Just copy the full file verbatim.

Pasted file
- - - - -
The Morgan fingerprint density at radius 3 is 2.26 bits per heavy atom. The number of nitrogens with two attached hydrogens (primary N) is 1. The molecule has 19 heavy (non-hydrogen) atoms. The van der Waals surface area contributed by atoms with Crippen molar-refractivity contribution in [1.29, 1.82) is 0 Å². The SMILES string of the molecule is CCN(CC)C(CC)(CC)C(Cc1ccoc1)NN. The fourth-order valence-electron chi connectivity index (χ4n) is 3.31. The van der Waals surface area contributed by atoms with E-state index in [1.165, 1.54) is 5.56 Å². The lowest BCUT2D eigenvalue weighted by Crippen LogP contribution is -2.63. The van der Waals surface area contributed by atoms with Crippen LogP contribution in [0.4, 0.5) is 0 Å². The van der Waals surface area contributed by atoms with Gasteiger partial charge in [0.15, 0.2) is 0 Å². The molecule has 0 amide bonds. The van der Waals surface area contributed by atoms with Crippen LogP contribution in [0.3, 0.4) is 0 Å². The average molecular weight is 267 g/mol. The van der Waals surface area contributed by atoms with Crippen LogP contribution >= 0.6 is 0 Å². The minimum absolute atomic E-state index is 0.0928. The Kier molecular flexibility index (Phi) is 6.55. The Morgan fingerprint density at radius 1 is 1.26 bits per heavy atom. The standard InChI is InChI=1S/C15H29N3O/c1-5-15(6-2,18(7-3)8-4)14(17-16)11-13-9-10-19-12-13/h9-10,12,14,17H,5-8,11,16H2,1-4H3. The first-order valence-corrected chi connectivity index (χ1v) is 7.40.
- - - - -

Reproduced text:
The Morgan fingerprint density at radius 3 is 2.26 bits per heavy atom. The number of nitrogens with two attached hydrogens (primary N) is 1. The molecule has 19 heavy (non-hydrogen) atoms. The van der Waals surface area contributed by atoms with Crippen molar-refractivity contribution in [1.29, 1.82) is 0 Å². The SMILES string of the molecule is CCN(CC)C(CC)(CC)C(Cc1ccoc1)NN. The fourth-order valence-electron chi connectivity index (χ4n) is 3.31. The van der Waals surface area contributed by atoms with E-state index in [1.165, 1.54) is 5.56 Å². The lowest BCUT2D eigenvalue weighted by Crippen LogP contribution is -2.63. The van der Waals surface area contributed by atoms with Crippen LogP contribution in [0.4, 0.5) is 0 Å². The van der Waals surface area contributed by atoms with Gasteiger partial charge in [0.15, 0.2) is 0 Å². The molecule has 0 amide bonds. The van der Waals surface area contributed by atoms with Crippen LogP contribution in [0.3, 0.4) is 0 Å². The average molecular weight is 267 g/mol. The van der Waals surface area contributed by atoms with Crippen LogP contribution >= 0.6 is 0 Å². The minimum absolute atomic E-state index is 0.0928. The Kier molecular flexibility index (Phi) is 6.55. The Morgan fingerprint density at radius 1 is 1.26 bits per heavy atom. The standard InChI is InChI=1S/C15H29N3O/c1-5-15(6-2,18(7-3)8-4)14(17-16)11-13-9-10-19-12-13/h9-10,12,14,17H,5-8,11,16H2,1-4H3. The first-order valence-corrected chi connectivity index (χ1v) is 7.40.